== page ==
• APC/MAT 351 Mathematical Neuroscience. Combines modeling techniques with mathematical methods including differential equations and elementary stochastic dynamical systems. Topics include the Hodgkin-Huxley (HH) equations that describing action potentials (spikes) in single neurons, generalizations of HH describing bursting neurons (e.g. in locomotion and other rhythmic patterns), propagation of action potentials and reaction-diffusion equations (traveling waves in PDEs with one space dimension), and modeling small networks of neurons coupled by chemical synapses and electrical gap junctions. The course discusses reduction of more complex equations to phase oscillators and integrate-and-fire models, as well as leaky-accumulator models and drift-diffusion models of decision-making and information-theoretic approaches to analyzing neural spike trains.
• NEU 508 Computation and Coding in Microcircuits: The Retina and Beyond. Lectures will provide a unified approach to fundamental questions in systems neuroscience, based on current knowledge of computations in retinal circuits and analogies with other systems. Topics will be selected that include clear examples in which behavior or circuit-level function can be understood at the level of cellular and synaptic mechanisms as well as topics in which quantitative theory has been applied successfully. Examples include: computation and adaptation in biochemical cascades; signal amplification and noise in microcircuits; motion processing; dynamic pattern prediction; adaptation using synapses and circuits; coding information with multiple channels; coding information with timing and correlation
• PHY 562 Biophysics. Covers topics with a confluence between elegant quantitative theory and fundamental biological processes. Topics include: photon counting in the early visual system, noise due to molecular fluctuations, fine-tuning vs. robustness in ion channels dynamics and neural adaptation, and efficient representation in neural codes. Prof. Bialek is in the process of writing a book based on his experiences teaching this course.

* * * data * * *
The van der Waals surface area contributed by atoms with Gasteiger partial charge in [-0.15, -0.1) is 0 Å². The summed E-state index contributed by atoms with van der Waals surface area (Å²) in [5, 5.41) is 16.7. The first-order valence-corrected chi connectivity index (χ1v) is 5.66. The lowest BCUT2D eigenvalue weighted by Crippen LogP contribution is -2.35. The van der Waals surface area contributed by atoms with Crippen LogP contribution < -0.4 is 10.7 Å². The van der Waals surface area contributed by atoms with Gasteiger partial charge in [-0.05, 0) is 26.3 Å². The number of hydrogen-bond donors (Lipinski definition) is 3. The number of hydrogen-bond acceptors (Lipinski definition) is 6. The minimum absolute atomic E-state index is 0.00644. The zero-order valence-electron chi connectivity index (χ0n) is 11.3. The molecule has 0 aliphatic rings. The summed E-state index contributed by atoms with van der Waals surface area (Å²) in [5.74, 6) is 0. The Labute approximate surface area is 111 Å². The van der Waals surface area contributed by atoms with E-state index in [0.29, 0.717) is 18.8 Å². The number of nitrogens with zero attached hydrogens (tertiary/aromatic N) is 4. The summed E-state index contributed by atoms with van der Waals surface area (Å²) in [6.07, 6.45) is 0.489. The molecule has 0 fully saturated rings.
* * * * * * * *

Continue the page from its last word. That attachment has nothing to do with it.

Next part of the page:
• ELE/NEU/PSY 480: fMRI Decoding: Reading Minds Using Brain Scans. Students are taught about cutting-edge techniques for finding meaningful patterns in large, noisy datasets, and students learn how to use these techniques to decode (based on fMRI data) the information that is represented in the subject’s brain at a particular point in time. At the start of the semester, students are given a brief overview of brain scanning and how it has been used to study cognitive processes. In weekly lectures, students are taught about important aspects of brain decoding analysis, including pattern classification methods, signal processing methods, and methods for dimensionality reduction and feature selection. Each week, students explore these techniques by applying them to fMRI datasets in computer-based lab sessions. For the final project, students are given a complex real-world dataset (brain scans of people watching an Alfred Hitchcock movie) and they are asked to decode what is happening in the movie based on the brain data.
Additional computational courses
Many courses offered in other departments are appropriate for learning mathematics relevant to particular thesis projects. QCN trainees have the option of taking one of the following courses (note: other courses may satisfy the requirement so long as they have sufficient quantitative/computational content and they are pre-approved by the PNI Curriculum Committee).
  • ELE 521         Linear Systems Theory
  • ELE 488          Image Processing
  • MAE 434         Modern Control
  • ELE 523          Nonlinear Systems Theory
  • MAE 542         Advanced Dynamics
  • COS 402         Artificial Intelligence
  • COS 424         Interacting with Data
  • COS 513         Foundations of Probabilistic Modeling
  • COS 597C      Advanced Probabilistic Modeling
  • COS 598A      Boosting: Foundations and Algorithms
  • APC 520         Mathematical Analysis of Massive Data Sets
  • ELE 525          Random Processes and Information Systems
  • ELE 530          Theory of Detection and Estimation
  • ORF 526         Stochastic Modeling
  • MOL 515         Methods and Logic in Quantitative Biology 
  • EEB 355         Introduction to Statistics for Biology
  • MAE 546         Optimal Control and Estimation
  • ORF 523         Advanced Optimization